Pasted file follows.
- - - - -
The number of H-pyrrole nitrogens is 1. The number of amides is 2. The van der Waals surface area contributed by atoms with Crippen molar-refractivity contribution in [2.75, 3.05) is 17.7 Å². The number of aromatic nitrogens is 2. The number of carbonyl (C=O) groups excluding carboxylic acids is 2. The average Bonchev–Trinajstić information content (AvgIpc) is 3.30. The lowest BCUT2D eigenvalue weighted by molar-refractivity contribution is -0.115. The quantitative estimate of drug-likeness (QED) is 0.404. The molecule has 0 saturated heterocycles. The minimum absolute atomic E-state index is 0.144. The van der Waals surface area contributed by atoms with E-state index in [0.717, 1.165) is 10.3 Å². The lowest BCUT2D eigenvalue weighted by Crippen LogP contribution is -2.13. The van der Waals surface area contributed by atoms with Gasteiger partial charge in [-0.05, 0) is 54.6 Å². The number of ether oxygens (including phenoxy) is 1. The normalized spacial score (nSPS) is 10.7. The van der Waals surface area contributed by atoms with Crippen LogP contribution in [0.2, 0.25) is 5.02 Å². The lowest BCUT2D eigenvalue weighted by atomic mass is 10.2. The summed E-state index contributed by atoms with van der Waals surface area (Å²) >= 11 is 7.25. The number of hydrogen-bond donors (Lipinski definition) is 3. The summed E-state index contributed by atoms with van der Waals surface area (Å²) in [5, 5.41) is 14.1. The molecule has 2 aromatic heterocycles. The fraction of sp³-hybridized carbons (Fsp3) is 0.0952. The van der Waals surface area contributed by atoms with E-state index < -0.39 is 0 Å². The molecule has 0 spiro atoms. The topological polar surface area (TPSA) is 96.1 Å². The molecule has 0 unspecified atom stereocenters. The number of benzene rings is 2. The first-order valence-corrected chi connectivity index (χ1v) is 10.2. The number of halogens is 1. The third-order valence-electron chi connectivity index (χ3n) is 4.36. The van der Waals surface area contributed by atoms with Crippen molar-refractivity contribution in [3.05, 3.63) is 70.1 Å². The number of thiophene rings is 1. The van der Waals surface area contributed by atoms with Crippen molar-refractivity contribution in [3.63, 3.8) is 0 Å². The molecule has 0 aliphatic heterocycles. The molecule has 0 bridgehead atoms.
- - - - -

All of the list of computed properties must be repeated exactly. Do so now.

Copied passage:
The number of H-pyrrole nitrogens is 1. The number of amides is 2. The van der Waals surface area contributed by atoms with Crippen molar-refractivity contribution in [2.75, 3.05) is 17.7 Å². The number of aromatic nitrogens is 2. The number of carbonyl (C=O) groups excluding carboxylic acids is 2. The average Bonchev–Trinajstić information content (AvgIpc) is 3.30. The lowest BCUT2D eigenvalue weighted by molar-refractivity contribution is -0.115. The quantitative estimate of drug-likeness (QED) is 0.404. The molecule has 0 saturated heterocycles. The minimum absolute atomic E-state index is 0.144. The van der Waals surface area contributed by atoms with E-state index in [0.717, 1.165) is 10.3 Å². The lowest BCUT2D eigenvalue weighted by Crippen LogP contribution is -2.13. The van der Waals surface area contributed by atoms with Gasteiger partial charge in [-0.05, 0) is 54.6 Å². The number of ether oxygens (including phenoxy) is 1. The normalized spacial score (nSPS) is 10.7. The van der Waals surface area contributed by atoms with Crippen LogP contribution in [0.2, 0.25) is 5.02 Å². The lowest BCUT2D eigenvalue weighted by atomic mass is 10.2. The summed E-state index contributed by atoms with van der Waals surface area (Å²) >= 11 is 7.25. The number of hydrogen-bond donors (Lipinski definition) is 3. The summed E-state index contributed by atoms with van der Waals surface area (Å²) in [5, 5.41) is 14.1. The molecule has 2 aromatic heterocycles. The fraction of sp³-hybridized carbons (Fsp3) is 0.0952. The van der Waals surface area contributed by atoms with E-state index < -0.39 is 0 Å². The molecule has 0 spiro atoms. The topological polar surface area (TPSA) is 96.1 Å². The molecule has 0 unspecified atom stereocenters. The number of benzene rings is 2. The first-order valence-corrected chi connectivity index (χ1v) is 10.2. The number of halogens is 1. The third-order valence-electron chi connectivity index (χ3n) is 4.36. The van der Waals surface area contributed by atoms with Crippen molar-refractivity contribution in [3.05, 3.63) is 70.1 Å². The number of thiophene rings is 1. The van der Waals surface area contributed by atoms with Crippen molar-refractivity contribution in [3.63, 3.8) is 0 Å². The molecule has 0 aliphatic heterocycles. The molecule has 0 bridgehead atoms.